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late lamented Practice Commission tried to draft an effective bill, but after agreeing upon its terms were so doubtful of its constitutionality that we omitted it from our list of recommendations.
When, at length, the Civic Federation, and later its creature, the New Charter Convention, took up its mission of consolidating the taxing bodies of the county, the problem of limiting the territorial jurisdiction of the Justices of the Peace of the county and of eliminating the fee system became the tail to the consolidation kite. The Justice of the Peace question was always treated as the minor and subordinate question.
Now, be it noted, that during all the discussion and in all the acres of literature which appeared after as well as before the passage of the Amendment, until the author of the new law made the discovery that the word “jurisdiction" might refer to subject matter as well as territory, it was never suggested, intimated or hinted that the courts which should be established should be given any greater jurisdiction in respect of subject matter than Justices of the Peace are generally given by law. Indeed, no one ever thought of such a thing. I was a member of the executive committee of the Civic Federation during nearly all of this time and I never heard even in the "inner circle” any suggestion of such a thing. The voters were certainly not wittingly deceived and they ought not now to be taken advantage of, even if such an interpretation as is now sought to be given the Amendment is tenable. It is admitted that this meaning of the word was never thought of, but it is said: “The purpose of the constitutional amendment, however, is to be determined solely from its language, viewed in the light of conditions existing at the time of its adoption.” It is fashionable but not considered defensible to deliberately put a “joker” into an enactment. The argument is, nevertheless, that if the “joker” gets in without any act of yours, you are at liberty to take advant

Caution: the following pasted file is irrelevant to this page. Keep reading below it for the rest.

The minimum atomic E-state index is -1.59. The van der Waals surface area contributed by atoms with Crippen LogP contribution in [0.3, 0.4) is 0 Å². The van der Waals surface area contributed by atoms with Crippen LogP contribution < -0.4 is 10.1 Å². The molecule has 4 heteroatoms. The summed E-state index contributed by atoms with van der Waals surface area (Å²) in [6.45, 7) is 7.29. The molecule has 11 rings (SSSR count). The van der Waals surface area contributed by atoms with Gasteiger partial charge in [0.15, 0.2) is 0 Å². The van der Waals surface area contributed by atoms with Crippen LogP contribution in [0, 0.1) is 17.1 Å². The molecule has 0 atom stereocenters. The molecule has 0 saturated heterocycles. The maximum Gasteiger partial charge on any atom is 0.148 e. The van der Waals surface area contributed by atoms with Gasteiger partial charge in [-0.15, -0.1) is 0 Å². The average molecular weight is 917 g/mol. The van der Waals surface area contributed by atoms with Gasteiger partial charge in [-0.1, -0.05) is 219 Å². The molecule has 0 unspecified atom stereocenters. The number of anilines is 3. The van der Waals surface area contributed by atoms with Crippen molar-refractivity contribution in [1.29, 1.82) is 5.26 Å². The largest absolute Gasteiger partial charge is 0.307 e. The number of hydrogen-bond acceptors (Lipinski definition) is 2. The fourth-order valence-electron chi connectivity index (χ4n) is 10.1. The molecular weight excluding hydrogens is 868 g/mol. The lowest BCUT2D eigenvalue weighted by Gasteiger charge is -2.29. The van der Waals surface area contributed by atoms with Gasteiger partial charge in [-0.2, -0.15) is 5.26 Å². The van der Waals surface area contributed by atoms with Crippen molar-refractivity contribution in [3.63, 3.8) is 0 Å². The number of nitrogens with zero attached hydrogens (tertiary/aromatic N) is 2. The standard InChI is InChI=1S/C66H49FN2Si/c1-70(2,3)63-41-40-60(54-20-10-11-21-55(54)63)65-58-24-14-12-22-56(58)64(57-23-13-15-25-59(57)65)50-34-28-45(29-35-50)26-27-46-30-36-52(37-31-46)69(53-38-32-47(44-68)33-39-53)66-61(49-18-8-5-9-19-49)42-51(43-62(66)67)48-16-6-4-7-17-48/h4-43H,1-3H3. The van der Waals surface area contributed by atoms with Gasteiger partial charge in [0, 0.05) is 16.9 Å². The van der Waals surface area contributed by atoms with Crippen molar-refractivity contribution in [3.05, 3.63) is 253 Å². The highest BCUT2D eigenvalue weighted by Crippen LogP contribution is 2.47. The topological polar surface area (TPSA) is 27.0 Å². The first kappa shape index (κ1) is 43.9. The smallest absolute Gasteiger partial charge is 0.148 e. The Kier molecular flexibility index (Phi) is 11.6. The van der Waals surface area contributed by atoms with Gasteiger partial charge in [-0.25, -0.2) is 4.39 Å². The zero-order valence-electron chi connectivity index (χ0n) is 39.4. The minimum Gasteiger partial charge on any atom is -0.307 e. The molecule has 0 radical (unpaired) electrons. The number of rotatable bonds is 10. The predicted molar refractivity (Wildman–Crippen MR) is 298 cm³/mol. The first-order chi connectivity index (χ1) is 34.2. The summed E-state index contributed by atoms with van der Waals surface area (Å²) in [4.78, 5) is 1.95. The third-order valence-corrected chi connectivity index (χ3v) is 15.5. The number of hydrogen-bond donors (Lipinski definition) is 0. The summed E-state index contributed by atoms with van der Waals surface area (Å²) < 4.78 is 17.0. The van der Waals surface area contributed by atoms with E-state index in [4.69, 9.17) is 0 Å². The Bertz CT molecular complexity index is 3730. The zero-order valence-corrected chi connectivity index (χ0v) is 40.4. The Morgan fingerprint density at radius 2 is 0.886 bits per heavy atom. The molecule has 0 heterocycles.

age of it. But “viewed in the light of conditions” the word must be held to refer to territorial jurisdiction, for it never was claimed that what we needed or wanted was a larger jurisdiction of subject matter for our Justice Courts or any substitute which might be established therefor. The words of the Enactment, and the purpose thereof as stated by its proponents, will so show.
The pertinent language of the Amendment is as follows:
“In case the General Assembly shall create municipal courts in the city of Chicago, it may abolish the offices of justices of the peace, police magistrates and constables in and for the territory within said city, and may limit the jurisdiction of justices of the peace in the territory of said county of Cook outside of said city to that territory, and in such case the jurisdiction and practice of said municipal courts shall be such as the General Assembly shall prescribe; and the General Assembly may pass all laws which it may deem requisite to effectually provide a complete system of local municipal government in and for the city of Chicago.'